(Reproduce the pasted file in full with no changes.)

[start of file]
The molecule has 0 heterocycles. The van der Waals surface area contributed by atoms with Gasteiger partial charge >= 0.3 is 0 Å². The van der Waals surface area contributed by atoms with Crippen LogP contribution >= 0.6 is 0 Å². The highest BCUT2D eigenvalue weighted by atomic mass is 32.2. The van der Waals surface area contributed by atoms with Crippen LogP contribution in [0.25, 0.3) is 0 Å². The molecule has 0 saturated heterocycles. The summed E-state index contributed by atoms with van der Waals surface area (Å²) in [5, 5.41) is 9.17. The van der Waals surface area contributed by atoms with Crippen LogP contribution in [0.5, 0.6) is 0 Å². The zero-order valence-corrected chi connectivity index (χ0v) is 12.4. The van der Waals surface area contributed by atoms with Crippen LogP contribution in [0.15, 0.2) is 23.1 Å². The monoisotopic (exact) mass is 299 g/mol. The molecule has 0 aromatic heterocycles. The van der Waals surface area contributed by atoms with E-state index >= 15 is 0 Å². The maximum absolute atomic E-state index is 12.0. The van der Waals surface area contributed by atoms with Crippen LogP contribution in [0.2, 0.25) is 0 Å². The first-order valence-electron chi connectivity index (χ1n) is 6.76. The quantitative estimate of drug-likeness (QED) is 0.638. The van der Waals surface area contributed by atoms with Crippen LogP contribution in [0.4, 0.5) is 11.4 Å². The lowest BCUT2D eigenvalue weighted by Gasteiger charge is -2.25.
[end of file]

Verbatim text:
The molecule has 0 heterocycles. The van der Waals surface area contributed by atoms with Gasteiger partial charge >= 0.3 is 0 Å². The van der Waals surface area contributed by atoms with Crippen LogP contribution >= 0.6 is 0 Å². The highest BCUT2D eigenvalue weighted by atomic mass is 32.2. The van der Waals surface area contributed by atoms with Crippen LogP contribution in [0.25, 0.3) is 0 Å². The molecule has 0 saturated heterocycles. The summed E-state index contributed by atoms with van der Waals surface area (Å²) in [5, 5.41) is 9.17. The van der Waals surface area contributed by atoms with Crippen LogP contribution in [0.5, 0.6) is 0 Å². The zero-order valence-corrected chi connectivity index (χ0v) is 12.4. The van der Waals surface area contributed by atoms with Crippen LogP contribution in [0.15, 0.2) is 23.1 Å². The monoisotopic (exact) mass is 299 g/mol. The molecule has 0 aromatic heterocycles. The van der Waals surface area contributed by atoms with E-state index >= 15 is 0 Å². The maximum absolute atomic E-state index is 12.0. The van der Waals surface area contributed by atoms with Crippen LogP contribution in [0.2, 0.25) is 0 Å². The first-order valence-electron chi connectivity index (χ1n) is 6.76. The quantitative estimate of drug-likeness (QED) is 0.638. The van der Waals surface area contributed by atoms with Crippen LogP contribution in [0.4, 0.5) is 11.4 Å². The lowest BCUT2D eigenvalue weighted by Gasteiger charge is -2.25.